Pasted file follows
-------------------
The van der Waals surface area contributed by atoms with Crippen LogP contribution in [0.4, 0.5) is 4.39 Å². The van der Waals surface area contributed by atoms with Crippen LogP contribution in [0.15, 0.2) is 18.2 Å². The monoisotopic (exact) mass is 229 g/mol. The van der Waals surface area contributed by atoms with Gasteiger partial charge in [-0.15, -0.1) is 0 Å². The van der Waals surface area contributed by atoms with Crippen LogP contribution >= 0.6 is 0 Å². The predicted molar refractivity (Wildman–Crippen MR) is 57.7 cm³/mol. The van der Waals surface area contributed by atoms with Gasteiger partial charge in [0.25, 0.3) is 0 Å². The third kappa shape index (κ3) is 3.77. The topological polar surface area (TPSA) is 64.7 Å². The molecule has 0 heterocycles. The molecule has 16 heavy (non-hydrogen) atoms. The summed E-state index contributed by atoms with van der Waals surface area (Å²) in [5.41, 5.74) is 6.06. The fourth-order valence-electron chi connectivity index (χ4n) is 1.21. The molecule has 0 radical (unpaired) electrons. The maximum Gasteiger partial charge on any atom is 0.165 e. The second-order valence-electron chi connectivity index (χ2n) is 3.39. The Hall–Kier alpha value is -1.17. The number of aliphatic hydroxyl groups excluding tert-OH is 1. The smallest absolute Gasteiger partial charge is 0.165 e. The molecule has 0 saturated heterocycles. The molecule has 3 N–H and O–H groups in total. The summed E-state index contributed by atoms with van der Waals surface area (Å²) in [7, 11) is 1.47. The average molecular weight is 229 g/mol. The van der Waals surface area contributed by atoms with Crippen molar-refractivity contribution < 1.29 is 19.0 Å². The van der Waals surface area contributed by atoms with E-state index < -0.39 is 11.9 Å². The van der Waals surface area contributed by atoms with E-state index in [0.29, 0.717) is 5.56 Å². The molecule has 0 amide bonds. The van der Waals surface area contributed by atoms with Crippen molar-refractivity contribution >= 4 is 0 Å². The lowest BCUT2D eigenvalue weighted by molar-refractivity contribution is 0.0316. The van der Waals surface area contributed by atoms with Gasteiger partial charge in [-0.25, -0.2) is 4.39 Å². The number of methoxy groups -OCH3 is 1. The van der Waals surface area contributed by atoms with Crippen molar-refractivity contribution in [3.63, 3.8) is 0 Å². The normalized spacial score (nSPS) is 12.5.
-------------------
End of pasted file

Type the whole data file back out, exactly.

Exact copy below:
The van der Waals surface area contributed by atoms with Crippen LogP contribution in [0.4, 0.5) is 4.39 Å². The van der Waals surface area contributed by atoms with Crippen LogP contribution in [0.15, 0.2) is 18.2 Å². The monoisotopic (exact) mass is 229 g/mol. The van der Waals surface area contributed by atoms with Gasteiger partial charge in [-0.15, -0.1) is 0 Å². The van der Waals surface area contributed by atoms with Crippen LogP contribution >= 0.6 is 0 Å². The predicted molar refractivity (Wildman–Crippen MR) is 57.7 cm³/mol. The van der Waals surface area contributed by atoms with Gasteiger partial charge in [0.25, 0.3) is 0 Å². The third kappa shape index (κ3) is 3.77. The topological polar surface area (TPSA) is 64.7 Å². The molecule has 0 heterocycles. The molecule has 16 heavy (non-hydrogen) atoms. The summed E-state index contributed by atoms with van der Waals surface area (Å²) in [5.41, 5.74) is 6.06. The fourth-order valence-electron chi connectivity index (χ4n) is 1.21. The molecule has 0 radical (unpaired) electrons. The maximum Gasteiger partial charge on any atom is 0.165 e. The second-order valence-electron chi connectivity index (χ2n) is 3.39. The Hall–Kier alpha value is -1.17. The number of aliphatic hydroxyl groups excluding tert-OH is 1. The smallest absolute Gasteiger partial charge is 0.165 e. The molecule has 0 saturated heterocycles. The molecule has 3 N–H and O–H groups in total. The summed E-state index contributed by atoms with van der Waals surface area (Å²) in [7, 11) is 1.47. The average molecular weight is 229 g/mol. The van der Waals surface area contributed by atoms with Crippen molar-refractivity contribution < 1.29 is 19.0 Å². The van der Waals surface area contributed by atoms with E-state index < -0.39 is 11.9 Å². The van der Waals surface area contributed by atoms with E-state index in [0.29, 0.717) is 5.56 Å². The molecule has 0 amide bonds. The van der Waals surface area contributed by atoms with Crippen molar-refractivity contribution >= 4 is 0 Å². The lowest BCUT2D eigenvalue weighted by molar-refractivity contribution is 0.0316. The van der Waals surface area contributed by atoms with Gasteiger partial charge in [-0.25, -0.2) is 4.39 Å². The number of methoxy groups -OCH3 is 1. The van der Waals surface area contributed by atoms with Crippen molar-refractivity contribution in [3.63, 3.8) is 0 Å². The normalized spacial score (nSPS) is 12.5.